Topic: Media Research Center
Media Research Center intern Tianna DiMartino devotes a Sept. 22 item to ranting about Metropolitan Opera's upcomingh production of the John Adams opera "The Death of Klinghoffer," which she denounces as "disgusting, vulgar, and anti-Semitic." DiMartino sneers at the composer's defense of his opera:
Adams argued that he didn’t write The Death of Klinghoffer to be controversial or provocative and was “appalled at how hot some of the response was” to the opera. He felt he was trying to show the humanity in the civilians and Jewish family on board as well as the terrorists and wasn’t picking sides.
“For all the brutality and moral wrong they,” the terrorists, “perpetrated in killing this man they’re still human beings and have to have had reasons for doing so,” Adams claimed. Seriously? What next? An opera about the 9/11 terrorist attacks and an effort to humanize those terrorists? A tacit justification of their motives?
DiMartino offers no evidence that she has ever seen the opera (or any opera, really) or examined its libretto beyond cherry-picking the most controversial segments out of context by regurgitating the claims of her fellow critics.
As such, DiMartino's attack on Adams botches the truth by ignoring the fact that he didn't write the libretto; Adams wrote music to Alice Goodman's libretto.
In fact, "The Death of Klinghoffer" is a much more emotionally complex production that DiMartino would have you think. Writer Robert Fink examined the issue of whether the opera was anti-Semitic in a 2005 monograph in the Cambridge Opera Journal. He states:
In summary: to call The Death of Klinghoﬀer anti-Semitic is to claim that it offends because it is an ideologically driven distortion of American Jewish identity, a caricature, ‘agit-prop’, as Rothstein would have it. But looking closely at the opera (and the controversial Rumor scene) in historical context, it becomes clear that theportrayal of American Jews was offensive and upsetting to New York Jewish audiences because it reﬂected perfectly their worst nightmares about their own conﬂicted identity as Jews back to them. Beset by Jewish-Gentile hyper-assimilation, the collapse of American–Israeli Jewish dialogue, and the incineration of Black–Jewish multicultural solidarity, American secular Judaism simply did not function anymore. With Klinghoﬀer, we are dealing not with an anti-Semitic caricature from outside, but a devastatingly accurate insider’s reﬂection of what Irving Howe sensed in 1989 as anunprecedented ‘deepening crisis in Jewish identity’. Two difﬁcult years later, watching Klinghoﬀer laid the crisis bare for its New York audience; it was, evidently, akin to standing culturally naked in front of an unﬂattering music-dramatic mirror.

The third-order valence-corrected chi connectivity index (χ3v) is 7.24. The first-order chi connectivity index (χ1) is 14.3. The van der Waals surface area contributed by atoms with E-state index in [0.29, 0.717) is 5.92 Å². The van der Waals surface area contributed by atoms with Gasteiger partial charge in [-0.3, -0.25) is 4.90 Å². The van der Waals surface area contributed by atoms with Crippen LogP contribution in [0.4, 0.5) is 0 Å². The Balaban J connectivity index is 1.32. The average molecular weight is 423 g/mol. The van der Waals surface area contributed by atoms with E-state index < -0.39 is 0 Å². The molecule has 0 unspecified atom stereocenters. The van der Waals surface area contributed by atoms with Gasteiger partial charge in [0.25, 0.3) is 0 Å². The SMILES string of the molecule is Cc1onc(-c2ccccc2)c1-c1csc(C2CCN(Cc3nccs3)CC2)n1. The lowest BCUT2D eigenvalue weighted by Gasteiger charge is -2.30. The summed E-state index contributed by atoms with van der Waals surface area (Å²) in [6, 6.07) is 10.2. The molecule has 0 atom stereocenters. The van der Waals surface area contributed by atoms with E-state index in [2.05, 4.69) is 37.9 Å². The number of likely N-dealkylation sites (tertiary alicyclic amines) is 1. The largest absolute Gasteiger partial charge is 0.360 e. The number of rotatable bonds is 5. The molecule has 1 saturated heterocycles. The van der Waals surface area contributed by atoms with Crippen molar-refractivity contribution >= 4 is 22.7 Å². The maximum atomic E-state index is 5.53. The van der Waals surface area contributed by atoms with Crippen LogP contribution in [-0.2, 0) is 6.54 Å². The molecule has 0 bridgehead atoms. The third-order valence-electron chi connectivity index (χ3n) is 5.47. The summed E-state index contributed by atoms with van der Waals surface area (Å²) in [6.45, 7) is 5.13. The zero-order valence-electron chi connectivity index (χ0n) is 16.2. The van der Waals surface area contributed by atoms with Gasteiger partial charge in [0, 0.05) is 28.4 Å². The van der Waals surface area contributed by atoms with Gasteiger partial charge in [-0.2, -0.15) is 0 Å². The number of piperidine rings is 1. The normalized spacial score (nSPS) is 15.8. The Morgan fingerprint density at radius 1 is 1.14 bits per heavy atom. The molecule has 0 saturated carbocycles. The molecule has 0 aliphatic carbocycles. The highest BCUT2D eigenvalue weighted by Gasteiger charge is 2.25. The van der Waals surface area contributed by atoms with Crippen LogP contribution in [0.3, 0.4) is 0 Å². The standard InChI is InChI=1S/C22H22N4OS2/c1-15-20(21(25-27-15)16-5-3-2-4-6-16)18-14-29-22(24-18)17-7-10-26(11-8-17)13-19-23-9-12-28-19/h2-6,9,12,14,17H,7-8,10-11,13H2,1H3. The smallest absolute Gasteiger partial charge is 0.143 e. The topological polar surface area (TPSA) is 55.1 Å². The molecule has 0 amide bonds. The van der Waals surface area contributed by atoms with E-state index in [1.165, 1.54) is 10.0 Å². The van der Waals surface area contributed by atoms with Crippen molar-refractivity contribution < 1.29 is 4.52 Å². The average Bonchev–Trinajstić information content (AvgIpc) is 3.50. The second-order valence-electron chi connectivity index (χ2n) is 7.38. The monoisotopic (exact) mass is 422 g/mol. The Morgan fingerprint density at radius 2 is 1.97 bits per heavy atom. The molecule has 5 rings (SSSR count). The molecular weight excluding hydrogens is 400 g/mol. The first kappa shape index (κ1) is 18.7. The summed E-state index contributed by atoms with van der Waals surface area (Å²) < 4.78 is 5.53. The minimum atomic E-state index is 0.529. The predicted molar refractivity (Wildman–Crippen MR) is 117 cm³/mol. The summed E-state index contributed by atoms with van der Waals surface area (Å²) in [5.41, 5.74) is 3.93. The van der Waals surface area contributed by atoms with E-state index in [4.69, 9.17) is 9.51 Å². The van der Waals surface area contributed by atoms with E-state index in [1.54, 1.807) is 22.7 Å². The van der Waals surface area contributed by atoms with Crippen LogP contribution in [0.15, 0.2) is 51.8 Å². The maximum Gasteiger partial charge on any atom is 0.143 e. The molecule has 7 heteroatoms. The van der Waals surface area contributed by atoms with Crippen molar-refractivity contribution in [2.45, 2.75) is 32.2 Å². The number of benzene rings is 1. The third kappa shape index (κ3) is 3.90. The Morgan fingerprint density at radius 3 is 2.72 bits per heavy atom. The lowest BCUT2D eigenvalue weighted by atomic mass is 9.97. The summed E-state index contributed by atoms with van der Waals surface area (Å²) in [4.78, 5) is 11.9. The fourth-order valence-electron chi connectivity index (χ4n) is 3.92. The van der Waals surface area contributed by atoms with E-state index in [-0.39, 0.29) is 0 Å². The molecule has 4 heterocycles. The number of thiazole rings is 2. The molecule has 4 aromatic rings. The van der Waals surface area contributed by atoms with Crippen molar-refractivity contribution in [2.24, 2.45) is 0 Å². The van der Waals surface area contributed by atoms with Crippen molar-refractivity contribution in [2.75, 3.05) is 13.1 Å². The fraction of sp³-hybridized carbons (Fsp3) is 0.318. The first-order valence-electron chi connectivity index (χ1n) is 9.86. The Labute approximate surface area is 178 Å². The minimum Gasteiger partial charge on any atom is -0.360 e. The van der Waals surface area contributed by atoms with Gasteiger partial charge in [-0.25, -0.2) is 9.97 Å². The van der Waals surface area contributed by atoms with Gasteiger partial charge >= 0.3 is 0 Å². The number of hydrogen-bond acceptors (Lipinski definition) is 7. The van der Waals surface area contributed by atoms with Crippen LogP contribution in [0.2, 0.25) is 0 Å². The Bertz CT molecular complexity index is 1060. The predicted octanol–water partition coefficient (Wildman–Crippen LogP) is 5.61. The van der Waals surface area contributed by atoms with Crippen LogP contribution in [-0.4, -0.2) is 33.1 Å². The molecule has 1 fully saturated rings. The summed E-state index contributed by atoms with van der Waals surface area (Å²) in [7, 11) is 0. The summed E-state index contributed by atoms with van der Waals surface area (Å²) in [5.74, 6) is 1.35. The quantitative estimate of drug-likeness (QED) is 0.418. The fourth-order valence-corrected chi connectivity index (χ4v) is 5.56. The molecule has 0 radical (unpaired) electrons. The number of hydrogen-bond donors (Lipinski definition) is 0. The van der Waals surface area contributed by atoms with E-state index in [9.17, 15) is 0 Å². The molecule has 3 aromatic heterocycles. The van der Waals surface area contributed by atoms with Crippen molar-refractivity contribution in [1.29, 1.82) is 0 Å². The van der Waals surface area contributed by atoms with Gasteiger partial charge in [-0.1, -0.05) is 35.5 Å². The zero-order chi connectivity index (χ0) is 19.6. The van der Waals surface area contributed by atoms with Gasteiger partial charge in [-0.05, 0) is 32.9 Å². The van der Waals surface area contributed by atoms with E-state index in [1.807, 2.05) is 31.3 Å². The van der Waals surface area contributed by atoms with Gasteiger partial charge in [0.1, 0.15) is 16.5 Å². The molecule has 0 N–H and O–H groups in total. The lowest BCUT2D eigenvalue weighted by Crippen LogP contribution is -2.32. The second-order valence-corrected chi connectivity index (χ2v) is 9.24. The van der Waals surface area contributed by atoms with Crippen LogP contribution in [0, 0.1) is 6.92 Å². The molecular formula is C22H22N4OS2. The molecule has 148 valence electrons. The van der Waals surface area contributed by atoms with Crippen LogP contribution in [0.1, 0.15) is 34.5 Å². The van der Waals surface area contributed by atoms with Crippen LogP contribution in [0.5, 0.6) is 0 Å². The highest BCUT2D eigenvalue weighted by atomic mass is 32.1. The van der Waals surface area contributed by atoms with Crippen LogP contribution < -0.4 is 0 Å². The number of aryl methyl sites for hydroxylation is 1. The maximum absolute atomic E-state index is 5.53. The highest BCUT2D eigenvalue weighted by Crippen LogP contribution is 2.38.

American Jews did not like what they saw.
Fink added: "This opera does not romanticise terror. It tries for something much more difﬁcult, so difﬁcult that its failure has been splattered for decades over the pages of the American press. The Death of Klinghoﬀer attempts to counterpoise toterror’s deadly glamour the life-afﬁrming virtues of the ordinary, of the decent man, of small things."
Such examinations of the opera have been around for years -- the opera was first staged in 1991 -- bit DiMartino showed no interest in doing even the most cursory research about it, choosing instead to transcribe what critics were feeding her and adding her own uninformed outrage on top of it.
Apparently, that's all it takes to write for the MRC these days.